The opening of the book does show why he is called the Jury Master. Sloane has a rare, almost mystical, talent for connecting with and persuading juries. His closing address wins a case for the defendants in a wrongful death suit. He has regrets over his success.

I was hoping I would learn more about his mastery of juries. Instead, the book veered into a thriller.

Joe Branick, special assistant to the President of the United States, dies in a park in West Virginia. For reasons Sloane cannot fathom Branick, the day he died, was trying to contact Sloane.

Charles Town, West Virginia detective, Tom Molia known to all as “Mole”, balks at the swift effort to have Branick’s death declared a suicide. He is uneasy partly because a young policeman responding to the report of death has disappeared.

Rivers Jones from the Federal Department of Justice, acting on the personal instructions of Parker Madsen the White House Chief of Staff, takes over the investigation into Branick’s death. Mole is even more suspicious.

Finally, in rural Washington, Charles Jenkins a retired CIA operative gets a visit from Alex Hart from the Federal Government. What she brings with her shocks Jenkins.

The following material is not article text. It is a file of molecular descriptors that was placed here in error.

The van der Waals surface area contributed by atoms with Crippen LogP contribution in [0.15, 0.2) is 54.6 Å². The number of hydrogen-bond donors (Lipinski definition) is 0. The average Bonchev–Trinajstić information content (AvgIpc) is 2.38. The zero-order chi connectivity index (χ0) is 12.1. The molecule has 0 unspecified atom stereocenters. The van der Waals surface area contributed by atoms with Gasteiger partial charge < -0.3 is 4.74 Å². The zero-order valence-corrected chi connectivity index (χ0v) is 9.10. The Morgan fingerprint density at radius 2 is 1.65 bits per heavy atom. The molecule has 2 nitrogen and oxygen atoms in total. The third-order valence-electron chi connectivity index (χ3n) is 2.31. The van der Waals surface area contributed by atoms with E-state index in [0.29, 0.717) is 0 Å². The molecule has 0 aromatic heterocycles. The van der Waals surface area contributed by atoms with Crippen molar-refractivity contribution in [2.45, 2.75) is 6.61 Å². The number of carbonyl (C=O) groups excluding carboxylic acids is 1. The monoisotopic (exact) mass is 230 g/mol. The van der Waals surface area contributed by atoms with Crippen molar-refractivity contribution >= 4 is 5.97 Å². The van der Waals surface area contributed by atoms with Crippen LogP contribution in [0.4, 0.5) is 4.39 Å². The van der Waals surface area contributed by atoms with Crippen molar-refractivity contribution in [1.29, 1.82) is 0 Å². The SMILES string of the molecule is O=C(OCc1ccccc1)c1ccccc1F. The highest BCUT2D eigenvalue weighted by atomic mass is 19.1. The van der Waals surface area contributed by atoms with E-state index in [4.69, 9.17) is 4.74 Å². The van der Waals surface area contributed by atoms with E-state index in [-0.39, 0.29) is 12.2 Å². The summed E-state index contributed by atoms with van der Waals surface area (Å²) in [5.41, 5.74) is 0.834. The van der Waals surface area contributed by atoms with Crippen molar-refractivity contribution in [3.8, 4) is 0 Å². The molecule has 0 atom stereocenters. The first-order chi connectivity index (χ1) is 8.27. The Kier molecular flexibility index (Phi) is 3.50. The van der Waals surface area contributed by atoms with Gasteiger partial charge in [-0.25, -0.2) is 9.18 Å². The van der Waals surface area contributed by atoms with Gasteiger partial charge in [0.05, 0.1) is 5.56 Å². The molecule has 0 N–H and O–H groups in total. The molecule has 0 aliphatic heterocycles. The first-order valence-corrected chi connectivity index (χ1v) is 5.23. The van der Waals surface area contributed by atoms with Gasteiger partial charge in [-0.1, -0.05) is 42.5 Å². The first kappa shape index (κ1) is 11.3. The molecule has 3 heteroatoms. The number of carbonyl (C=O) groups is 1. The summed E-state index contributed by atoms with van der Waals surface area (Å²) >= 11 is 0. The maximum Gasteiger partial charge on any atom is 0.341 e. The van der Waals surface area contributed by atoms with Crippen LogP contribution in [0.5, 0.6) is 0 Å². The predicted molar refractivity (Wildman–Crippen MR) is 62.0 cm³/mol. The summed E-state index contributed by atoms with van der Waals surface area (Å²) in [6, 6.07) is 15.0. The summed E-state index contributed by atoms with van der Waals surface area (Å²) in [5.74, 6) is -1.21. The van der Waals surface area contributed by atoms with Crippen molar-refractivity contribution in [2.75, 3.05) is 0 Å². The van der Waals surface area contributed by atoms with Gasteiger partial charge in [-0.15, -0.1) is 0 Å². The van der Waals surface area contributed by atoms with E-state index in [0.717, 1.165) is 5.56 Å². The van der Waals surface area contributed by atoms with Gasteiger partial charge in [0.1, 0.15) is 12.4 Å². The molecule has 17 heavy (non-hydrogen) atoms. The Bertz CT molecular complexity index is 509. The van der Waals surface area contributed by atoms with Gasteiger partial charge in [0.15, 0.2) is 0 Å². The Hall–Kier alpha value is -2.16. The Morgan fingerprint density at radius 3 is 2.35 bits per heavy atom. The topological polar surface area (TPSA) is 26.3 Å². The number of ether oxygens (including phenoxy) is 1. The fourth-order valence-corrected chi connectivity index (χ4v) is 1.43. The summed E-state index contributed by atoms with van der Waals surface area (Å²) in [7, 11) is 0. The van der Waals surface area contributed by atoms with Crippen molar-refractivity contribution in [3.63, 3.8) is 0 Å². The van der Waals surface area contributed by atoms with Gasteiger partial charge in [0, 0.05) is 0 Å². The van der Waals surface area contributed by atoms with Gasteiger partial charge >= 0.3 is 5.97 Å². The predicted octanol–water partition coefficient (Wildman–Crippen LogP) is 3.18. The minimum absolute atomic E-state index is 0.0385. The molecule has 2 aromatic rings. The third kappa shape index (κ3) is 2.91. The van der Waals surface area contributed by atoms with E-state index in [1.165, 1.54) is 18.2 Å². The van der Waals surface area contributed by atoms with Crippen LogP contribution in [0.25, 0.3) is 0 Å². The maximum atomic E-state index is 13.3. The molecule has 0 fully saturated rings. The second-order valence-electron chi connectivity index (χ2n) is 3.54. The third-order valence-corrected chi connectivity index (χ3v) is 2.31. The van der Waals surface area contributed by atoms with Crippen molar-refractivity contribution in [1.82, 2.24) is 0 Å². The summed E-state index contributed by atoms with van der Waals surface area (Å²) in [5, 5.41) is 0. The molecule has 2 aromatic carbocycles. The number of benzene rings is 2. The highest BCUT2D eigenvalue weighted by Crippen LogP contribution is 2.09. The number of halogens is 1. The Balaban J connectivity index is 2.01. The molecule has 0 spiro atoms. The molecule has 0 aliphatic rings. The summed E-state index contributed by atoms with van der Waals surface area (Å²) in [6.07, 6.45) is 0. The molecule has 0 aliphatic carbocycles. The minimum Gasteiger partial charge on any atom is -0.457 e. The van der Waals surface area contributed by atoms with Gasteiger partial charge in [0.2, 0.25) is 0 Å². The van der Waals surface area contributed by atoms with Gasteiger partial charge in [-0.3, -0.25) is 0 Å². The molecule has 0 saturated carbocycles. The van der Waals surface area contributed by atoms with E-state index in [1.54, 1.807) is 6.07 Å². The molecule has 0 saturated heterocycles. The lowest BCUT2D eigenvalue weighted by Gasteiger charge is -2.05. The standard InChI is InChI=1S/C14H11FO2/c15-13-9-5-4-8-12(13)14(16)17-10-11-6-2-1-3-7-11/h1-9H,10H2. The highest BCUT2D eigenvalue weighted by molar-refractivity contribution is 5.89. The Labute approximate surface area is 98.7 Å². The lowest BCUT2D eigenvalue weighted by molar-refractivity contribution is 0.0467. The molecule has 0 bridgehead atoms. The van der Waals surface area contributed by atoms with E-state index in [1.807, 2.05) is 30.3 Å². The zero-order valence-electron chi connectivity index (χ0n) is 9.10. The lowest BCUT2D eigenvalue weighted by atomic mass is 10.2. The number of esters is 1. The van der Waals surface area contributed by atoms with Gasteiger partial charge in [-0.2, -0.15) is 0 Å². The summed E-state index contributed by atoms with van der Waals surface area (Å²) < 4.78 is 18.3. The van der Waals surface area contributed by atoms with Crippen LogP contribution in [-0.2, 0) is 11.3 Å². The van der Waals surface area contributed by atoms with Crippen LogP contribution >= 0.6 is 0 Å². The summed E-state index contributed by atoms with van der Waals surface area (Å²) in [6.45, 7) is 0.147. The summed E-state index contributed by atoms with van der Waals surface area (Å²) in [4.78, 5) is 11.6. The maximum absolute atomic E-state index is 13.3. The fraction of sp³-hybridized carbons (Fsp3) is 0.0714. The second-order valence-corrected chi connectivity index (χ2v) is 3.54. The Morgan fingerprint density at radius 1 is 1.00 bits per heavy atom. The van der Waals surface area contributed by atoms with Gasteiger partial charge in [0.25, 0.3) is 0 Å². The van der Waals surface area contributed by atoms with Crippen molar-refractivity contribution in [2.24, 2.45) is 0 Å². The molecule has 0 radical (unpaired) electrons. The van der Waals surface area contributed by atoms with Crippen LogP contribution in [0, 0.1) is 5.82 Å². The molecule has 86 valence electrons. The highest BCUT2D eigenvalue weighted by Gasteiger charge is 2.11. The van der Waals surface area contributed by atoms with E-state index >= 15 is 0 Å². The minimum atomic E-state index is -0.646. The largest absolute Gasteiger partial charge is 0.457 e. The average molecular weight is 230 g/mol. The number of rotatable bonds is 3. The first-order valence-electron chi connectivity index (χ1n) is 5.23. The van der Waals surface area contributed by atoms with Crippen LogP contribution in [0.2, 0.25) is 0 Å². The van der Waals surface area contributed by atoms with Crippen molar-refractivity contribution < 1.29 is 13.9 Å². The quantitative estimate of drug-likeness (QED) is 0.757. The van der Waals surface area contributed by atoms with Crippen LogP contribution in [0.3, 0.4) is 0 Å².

From there the book races along at excellent thriller pace. There is the occasional need to suspend belief but nothing extreme.

There is a conspiracy at play that is also more credible than the average fictional conspiracy.

Sloane is mystified as he cannot ever recall having a connection to Branick. He does not recall ever dealing with him or working with him or even meeting him.

Aiding Sloane is his long time personal assistant, Tina. She is the assistant of a lawyer’s dreams keeping the office in order and meeting Sloane’s needs almost quicker than he tells what is to be done.

Dugoni does well in letting the reader and Sloane work out the conspiracy. It is frightenly plausible.

It was interesting to receive background on Sloane. He had orphaned at 7 by an accident and raised in foster homes. His youth had been a struggle. Joining the U.S. Marines at 17 set him on his path to success. In this book Sloane is based in San Francisco. By Murder One he is in the state of Washington.